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BSDs Struggle With Open-Source Graphics Drivers

BSD

Published on 08 February 2013 08:51 AM EST
Written by Michael Larabel in BSD
114 Comments

While there's plenty of code pouring into the Linux world for bettering open-source graphics drivers from desktop graphics cards to ARM SoCs, in the *BSD world they are struggling with their graphics driver support. Matthieu Herrb gave a presentation on the (rather poor) state of graphics on Unix-like platforms outside of Linux.

Matthieu Herrb, a long-time BSD developer and X.Org Foundation member, presented last weekend at FOSDEM 2013 about the BSD graphics support.

As talked about in many Phoronix articles in recent years, and should be no surprise to any graphics/X.Org enthusiasts, changes in how Linux graphics drivers (and X.Org itself) are developed have led to the downfall on non-Linux systems. Traditionally with the X11/X.Org Server being multi-platform and the DDX drivers controlling the hardware while running in user-space, it hasn't been hard to maintain graphics card support between Linux, *BSD, and Solaris. However, with kernel mode-setting and DRM being the standard expectation now, non-Linux platforms lose out.

The KMS/DRM drivers living within the Linux kernel are often permissively licensed compared to the GPL, which isn't the problem but that these kernel drivers are designed around Linux interfaces. Even porting the TTM memory manager to non-Linux kernels has proved to be difficult for BSD developers.

With open-source graphics driver developers working around Linux as their primary platform (and often not caring about other platforms), it's difficult for other developers to maintain pace in porting over the driver support. It took years for FreeBSD to support Intel KMS, which only happened in mainline a few months back with the FreeBSD 9.1 release. There's still no mainline Nouveau and Radeon kernel drivers for FreeBSD due to the major work involved. The other BSDs are in similar standing or even worse off without a port of any Linux KMS driver.

Oracle Solaris has modern Intel kernel mode-setting support with Solaris 11 and Solaris 12 might have a Radeon KMS driver, but that's really it in the Solaris world. Illumos/OpenIndiana as the independent/community Solaris spins have no mainline KMS support.

For providing support for modern Intel graphics cores, OpenBSD developers ended up porting the Ironlake and Sandy Bridge chipset support to an old xf86-video-intel DDX driver with user-space mode-setting. Intel dropped their UMS support years ago while OpenBSD is maintaining an old pre-UMS-dropping X.Org driver where they have been meticulously back-porting new Intel hardware support. The OpenBSD 5.3 release in a few months will have Intel Ivy Bridge support, one year after the hardware debuted. There is on-going work for supporting Intel KMS on OpenBSD. Another shortcoming of OpenBSD is no multi-touch support.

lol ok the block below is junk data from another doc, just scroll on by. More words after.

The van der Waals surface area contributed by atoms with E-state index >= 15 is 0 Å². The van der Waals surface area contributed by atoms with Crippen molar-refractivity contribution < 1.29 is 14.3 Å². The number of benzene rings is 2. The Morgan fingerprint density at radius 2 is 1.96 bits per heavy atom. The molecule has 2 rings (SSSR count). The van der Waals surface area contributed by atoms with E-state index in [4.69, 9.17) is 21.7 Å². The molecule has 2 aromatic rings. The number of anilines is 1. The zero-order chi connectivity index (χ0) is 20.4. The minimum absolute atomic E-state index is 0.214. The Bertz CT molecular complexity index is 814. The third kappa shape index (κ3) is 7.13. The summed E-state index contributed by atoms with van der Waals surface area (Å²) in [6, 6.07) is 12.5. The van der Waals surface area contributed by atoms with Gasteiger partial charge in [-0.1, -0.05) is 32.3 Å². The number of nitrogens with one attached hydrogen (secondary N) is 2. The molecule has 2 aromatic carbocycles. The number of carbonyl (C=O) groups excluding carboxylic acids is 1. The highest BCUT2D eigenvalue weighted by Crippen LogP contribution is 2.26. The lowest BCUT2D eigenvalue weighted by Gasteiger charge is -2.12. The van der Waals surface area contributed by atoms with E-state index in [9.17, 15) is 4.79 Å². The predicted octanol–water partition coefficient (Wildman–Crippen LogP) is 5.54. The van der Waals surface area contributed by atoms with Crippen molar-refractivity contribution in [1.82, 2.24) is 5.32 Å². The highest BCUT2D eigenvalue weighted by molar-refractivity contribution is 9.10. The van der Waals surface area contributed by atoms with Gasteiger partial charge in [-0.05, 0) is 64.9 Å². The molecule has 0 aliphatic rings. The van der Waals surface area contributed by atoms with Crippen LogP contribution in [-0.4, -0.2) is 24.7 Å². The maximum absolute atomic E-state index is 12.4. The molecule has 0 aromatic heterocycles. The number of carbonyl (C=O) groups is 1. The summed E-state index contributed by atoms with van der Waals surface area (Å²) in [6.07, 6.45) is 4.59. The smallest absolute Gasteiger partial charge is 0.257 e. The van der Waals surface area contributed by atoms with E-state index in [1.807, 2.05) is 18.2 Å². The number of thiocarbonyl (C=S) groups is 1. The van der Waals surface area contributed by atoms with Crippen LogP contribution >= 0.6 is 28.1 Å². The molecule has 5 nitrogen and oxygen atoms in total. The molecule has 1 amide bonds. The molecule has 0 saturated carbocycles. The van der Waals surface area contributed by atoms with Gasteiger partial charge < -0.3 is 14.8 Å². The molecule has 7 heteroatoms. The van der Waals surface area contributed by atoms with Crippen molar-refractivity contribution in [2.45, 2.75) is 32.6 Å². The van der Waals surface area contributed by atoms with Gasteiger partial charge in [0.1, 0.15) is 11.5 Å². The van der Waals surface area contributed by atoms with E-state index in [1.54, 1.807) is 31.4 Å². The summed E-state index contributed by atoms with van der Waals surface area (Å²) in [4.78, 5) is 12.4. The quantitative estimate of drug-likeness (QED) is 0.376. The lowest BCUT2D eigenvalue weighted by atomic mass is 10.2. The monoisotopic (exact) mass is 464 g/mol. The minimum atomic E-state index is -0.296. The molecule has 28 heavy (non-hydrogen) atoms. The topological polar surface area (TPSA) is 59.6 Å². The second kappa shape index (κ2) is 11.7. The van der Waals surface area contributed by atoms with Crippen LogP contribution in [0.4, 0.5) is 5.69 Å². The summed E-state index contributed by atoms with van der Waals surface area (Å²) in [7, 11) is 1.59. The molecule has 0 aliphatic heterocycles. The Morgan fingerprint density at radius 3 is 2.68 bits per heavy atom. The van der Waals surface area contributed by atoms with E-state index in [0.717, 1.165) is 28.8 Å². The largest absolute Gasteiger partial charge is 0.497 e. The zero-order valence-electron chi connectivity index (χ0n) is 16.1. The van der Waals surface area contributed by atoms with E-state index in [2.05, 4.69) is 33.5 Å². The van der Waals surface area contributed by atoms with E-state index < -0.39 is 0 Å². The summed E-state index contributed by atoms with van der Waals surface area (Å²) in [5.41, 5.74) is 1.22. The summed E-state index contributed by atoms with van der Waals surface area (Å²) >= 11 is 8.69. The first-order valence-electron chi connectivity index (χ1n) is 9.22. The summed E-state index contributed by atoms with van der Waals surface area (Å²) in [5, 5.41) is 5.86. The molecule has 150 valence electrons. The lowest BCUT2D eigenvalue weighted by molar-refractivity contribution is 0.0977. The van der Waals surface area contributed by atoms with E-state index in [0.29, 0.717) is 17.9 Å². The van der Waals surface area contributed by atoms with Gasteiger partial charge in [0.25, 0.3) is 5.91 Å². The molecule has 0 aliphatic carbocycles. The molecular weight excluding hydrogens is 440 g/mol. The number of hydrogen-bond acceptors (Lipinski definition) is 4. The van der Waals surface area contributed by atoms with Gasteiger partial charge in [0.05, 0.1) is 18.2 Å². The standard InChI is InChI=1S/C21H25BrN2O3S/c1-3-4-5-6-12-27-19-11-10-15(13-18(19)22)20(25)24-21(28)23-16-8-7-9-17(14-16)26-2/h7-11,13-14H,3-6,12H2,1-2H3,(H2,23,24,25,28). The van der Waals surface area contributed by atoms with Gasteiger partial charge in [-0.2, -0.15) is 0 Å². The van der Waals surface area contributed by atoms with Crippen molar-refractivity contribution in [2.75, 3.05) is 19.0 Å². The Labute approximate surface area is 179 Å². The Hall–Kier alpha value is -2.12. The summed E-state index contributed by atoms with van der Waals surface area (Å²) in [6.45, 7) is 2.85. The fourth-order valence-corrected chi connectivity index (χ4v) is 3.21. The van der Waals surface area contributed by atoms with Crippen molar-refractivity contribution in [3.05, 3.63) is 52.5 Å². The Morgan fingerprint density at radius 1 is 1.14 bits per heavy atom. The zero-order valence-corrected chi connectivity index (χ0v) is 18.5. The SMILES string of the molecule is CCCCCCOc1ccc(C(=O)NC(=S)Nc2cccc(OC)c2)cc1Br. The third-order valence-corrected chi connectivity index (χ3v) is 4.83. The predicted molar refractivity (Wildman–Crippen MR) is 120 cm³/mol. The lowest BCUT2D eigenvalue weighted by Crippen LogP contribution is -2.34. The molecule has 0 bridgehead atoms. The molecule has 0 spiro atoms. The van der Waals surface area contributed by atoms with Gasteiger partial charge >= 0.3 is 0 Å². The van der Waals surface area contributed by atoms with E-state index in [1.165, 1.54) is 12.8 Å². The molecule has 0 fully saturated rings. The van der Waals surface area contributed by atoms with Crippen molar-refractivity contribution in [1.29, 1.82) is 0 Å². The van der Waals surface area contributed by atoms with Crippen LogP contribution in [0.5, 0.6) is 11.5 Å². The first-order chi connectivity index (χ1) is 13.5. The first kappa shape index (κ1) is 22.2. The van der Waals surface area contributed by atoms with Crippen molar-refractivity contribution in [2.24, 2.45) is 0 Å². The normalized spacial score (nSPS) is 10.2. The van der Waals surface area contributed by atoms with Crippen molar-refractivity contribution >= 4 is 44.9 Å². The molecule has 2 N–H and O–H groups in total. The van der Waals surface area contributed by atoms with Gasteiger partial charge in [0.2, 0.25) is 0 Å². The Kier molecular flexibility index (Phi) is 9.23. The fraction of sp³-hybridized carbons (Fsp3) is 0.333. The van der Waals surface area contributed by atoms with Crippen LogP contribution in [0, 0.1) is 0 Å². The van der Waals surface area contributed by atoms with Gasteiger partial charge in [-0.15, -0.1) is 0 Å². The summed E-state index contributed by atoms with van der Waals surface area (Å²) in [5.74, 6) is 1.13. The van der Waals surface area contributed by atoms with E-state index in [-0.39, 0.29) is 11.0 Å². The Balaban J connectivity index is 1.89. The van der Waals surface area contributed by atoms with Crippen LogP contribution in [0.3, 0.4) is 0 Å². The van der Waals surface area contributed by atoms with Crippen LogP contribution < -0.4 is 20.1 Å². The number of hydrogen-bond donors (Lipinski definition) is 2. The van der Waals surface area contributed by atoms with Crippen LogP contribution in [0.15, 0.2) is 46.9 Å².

The NetBSD operating system does have a GEM implementation, but it's currently living in GitHub and not in mainline. The operating system is making slow progress on KMS.

DragonFlyBSD did get some work done as part of Google Summer of Code for GEM/DRM/KMS, but nothing that's in real good standing.

Matthieu Herrb summarizes the current situation for non-Linux systems as "lagging behind" with the biggest issues being new X.Org Servers requiring newer drivers, newer drivers requiring newer DRM (kernel support), and the kernel drivers being harder to port to BSD/Solaris. The push for moving more of the graphics drivers into the kernel is good for Linux, but real bad for the *BSDs.

Multi-touch support for the BSD operating systems is also quite bad overall with input drivers frequently being in the kernel rather than xf86-input drivers.

Wayland will also be a mess for BSD and Solaris operating systems due to its dependence on kernel mode-setting, kernel input drivers, and Weston being designed with solely Linux in mind.

Matthieu concluded his FOSDEM talk by saying there's tough times for non-Linux systems, there is progress and little hope, and help is needed for overcoming major hurdles. Herrb has posted his slides on the X.Org Wiki.

About The Author
Michael Larabel is the principal author of Phoronix.com and founded the web-site in 2004 with a focus on enriching the Linux hardware experience and being the largest web-site devoted to Linux hardware reviews, particularly for products relevant to Linux gamers and enthusiasts but also commonly reviewing servers/workstations and embedded Linux devices. Michael has written more than 10,000 articles covering the state of Linux hardware support, Linux performance, graphics hardware drivers, and other topics. Michael is also the lead developer of the Phoronix Test Suite, Phoromatic, and OpenBenchmarking.org automated testing software. He can be followed via and or contacted via .
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